Wednesday, May 13, 2009

How to recover a stolen computer in four easy steps


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Law.com reports that 60% of employees who are laid-off, fired, or quit  admit to stealing company data. I previously reported that it costs an average of $50,000 to replace a stolen computer, with 80% of that value coming from the recovery of sensitive, confidential, and proprietary information. When you put these two pieces of information together, it becomes increasingly apparent that businesses must take proactive steps to protect their technology and data.

According to a case recently decided by a Missouri federal court, employers can use the Computer Fraud and Abuse Act (CFAA) to recover a stolen laptop. The CFAA is a federal law that creates a private causes of action for individuals or businesses damaged by computer fraud. In Lasco Foods v. Hall & Shaw Sales & Marketing, the district court permitted the employer to pursue a claim under the CFAA against two ex-employees who failed to return their laptops after resigning to start a competing enterprise. The ability to use the CFAA in this context is an important weapon for employers, because it allows for the recovery of a variety of damages and costs, including forensic investigation fees incurred in examining the computer after its return.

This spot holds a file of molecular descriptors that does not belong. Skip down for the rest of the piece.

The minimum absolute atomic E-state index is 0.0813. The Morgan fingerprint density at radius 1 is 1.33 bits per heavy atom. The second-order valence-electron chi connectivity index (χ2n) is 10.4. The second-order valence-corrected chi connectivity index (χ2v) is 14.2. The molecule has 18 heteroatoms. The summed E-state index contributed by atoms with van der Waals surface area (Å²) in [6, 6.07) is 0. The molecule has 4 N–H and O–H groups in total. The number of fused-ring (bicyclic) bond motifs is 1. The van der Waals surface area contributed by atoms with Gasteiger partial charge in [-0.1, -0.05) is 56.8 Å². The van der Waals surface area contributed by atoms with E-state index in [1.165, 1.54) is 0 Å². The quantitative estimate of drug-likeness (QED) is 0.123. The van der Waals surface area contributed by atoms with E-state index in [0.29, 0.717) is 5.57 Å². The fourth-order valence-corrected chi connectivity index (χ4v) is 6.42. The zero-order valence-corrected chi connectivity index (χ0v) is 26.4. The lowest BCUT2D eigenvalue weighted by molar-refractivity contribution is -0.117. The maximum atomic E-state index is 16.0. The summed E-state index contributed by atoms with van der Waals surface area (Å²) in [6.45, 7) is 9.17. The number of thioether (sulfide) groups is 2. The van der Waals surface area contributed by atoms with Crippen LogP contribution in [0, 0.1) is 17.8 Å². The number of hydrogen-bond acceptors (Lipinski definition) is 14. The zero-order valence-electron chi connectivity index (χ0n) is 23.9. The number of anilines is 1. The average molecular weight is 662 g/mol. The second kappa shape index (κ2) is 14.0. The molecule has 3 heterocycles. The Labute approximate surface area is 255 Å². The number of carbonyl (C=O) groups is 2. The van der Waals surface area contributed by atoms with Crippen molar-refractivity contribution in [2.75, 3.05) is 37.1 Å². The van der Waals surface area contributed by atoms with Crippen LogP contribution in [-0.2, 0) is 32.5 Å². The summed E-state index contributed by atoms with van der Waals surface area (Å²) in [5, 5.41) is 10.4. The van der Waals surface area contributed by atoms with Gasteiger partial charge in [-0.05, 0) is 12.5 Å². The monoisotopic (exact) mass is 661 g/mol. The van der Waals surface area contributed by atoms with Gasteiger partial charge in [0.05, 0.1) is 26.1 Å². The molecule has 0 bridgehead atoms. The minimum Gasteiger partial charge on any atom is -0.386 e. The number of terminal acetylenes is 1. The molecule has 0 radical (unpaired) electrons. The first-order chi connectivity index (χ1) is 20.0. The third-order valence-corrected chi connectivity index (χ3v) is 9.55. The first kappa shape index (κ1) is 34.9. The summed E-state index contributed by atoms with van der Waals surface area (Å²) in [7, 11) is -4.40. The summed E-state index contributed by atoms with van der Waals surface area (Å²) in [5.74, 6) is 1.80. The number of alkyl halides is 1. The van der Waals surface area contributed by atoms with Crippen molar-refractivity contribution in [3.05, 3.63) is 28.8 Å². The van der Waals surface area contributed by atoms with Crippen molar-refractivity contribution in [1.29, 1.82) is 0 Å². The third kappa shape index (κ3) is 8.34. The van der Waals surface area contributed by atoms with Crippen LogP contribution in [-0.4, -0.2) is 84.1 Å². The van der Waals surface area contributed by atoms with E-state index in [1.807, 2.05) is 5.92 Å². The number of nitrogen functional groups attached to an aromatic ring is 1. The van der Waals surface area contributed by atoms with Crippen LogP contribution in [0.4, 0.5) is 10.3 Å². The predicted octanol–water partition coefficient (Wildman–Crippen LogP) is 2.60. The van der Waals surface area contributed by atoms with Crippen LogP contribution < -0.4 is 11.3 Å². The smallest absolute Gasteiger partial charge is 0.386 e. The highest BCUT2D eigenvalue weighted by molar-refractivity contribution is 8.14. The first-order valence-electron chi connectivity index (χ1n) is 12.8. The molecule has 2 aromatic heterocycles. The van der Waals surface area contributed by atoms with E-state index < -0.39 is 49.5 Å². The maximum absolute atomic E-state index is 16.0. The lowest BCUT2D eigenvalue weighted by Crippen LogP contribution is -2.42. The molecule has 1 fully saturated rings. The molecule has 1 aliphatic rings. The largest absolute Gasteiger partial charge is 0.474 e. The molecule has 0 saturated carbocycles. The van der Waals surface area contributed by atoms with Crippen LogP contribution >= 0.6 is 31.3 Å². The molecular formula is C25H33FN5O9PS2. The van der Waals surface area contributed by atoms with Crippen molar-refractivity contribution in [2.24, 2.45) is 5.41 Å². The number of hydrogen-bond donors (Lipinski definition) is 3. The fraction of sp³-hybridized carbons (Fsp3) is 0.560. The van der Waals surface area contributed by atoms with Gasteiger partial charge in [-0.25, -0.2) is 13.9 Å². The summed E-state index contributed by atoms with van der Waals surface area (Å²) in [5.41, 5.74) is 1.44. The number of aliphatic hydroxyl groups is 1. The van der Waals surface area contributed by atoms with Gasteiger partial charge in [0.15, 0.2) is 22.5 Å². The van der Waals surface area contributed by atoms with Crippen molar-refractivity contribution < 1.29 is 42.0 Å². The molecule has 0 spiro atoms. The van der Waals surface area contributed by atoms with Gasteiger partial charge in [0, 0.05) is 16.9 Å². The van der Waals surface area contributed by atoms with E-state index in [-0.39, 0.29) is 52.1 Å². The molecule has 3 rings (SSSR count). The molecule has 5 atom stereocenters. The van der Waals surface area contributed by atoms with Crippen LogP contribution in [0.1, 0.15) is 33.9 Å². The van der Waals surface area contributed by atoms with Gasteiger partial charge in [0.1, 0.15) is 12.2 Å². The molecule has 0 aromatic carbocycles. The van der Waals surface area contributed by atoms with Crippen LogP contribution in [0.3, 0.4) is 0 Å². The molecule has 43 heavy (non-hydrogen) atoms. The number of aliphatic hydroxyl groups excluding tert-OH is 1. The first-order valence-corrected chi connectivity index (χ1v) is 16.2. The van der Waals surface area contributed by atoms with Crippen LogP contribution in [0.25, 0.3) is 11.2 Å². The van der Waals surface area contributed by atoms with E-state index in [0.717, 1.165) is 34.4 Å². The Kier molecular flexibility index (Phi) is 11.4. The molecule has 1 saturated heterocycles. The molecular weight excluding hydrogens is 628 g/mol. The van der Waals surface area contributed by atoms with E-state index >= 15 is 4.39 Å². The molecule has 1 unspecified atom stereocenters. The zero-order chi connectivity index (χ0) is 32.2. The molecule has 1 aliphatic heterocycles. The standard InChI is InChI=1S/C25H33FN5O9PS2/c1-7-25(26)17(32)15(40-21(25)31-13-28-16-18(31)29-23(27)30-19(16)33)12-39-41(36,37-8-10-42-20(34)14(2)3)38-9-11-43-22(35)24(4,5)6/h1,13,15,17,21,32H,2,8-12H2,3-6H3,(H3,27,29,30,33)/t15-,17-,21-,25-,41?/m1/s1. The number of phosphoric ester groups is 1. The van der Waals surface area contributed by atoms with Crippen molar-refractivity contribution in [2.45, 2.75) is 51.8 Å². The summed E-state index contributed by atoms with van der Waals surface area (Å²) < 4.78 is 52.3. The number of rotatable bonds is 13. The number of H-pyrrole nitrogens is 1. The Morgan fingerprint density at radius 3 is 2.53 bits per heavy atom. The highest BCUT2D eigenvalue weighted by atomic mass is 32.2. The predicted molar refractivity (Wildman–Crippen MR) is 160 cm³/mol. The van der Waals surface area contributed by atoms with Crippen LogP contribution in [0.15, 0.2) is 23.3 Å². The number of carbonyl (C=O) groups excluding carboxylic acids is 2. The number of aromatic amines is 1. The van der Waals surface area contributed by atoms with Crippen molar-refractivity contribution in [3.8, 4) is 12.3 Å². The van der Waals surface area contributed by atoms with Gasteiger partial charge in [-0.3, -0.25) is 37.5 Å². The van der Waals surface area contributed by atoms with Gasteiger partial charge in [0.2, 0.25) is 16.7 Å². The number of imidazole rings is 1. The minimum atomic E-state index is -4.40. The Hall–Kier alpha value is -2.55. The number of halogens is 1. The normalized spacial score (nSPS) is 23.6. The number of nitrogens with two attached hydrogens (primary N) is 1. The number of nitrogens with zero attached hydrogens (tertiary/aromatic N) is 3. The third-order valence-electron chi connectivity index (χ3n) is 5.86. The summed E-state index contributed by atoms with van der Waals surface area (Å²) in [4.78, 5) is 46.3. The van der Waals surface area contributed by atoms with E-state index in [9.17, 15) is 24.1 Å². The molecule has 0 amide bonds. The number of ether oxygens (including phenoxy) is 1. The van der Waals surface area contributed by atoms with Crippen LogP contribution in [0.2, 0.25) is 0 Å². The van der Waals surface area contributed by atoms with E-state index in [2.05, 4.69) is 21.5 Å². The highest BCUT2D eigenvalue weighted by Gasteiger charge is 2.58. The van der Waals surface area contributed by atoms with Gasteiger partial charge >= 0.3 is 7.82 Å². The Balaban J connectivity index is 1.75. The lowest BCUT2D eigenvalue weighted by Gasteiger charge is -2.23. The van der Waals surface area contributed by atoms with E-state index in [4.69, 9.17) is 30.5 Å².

Yet, litigation is just one step in an overall four-step plan I recommend to secure corporate technology from ex-employees:

  1. Institute a strong Electronic Communication and Technology Policy, making clear that all data and equipment belong to the company, and must immediately be forfeited upon the end of employment.

  2. Remind employees upon termination or resignation of their duty to return all data and equipment, including laptops.

  3. If any data or equipment is missing, enlist the aid of an attorney to send a friendly, yet clear message that unless everything is returned immediately, the company will enlist the aid of a court.

  4. Sue.

Notice that a lawsuit against the employee is step four, not step one. Going to court is the last resort. It should always be the last resort. It is expensive and time consuming. Yet, it many instances it is unavoidable. The CFAA, at least as some courts are interpreting it, provides employers with a key weapon in combating employee theft of computer equipment if one is left with no choice but to sue.

[Hat Tip: EBG Trade Secrets & Noncompete Blog]


Presented by Kohrman Jackson & Krantz, with offices in Cleveland and Columbus.

For more information, contact Jon Hyman, a partner in our Labor & Employment group, at (216) 736-7226 or jth@kjk.com.

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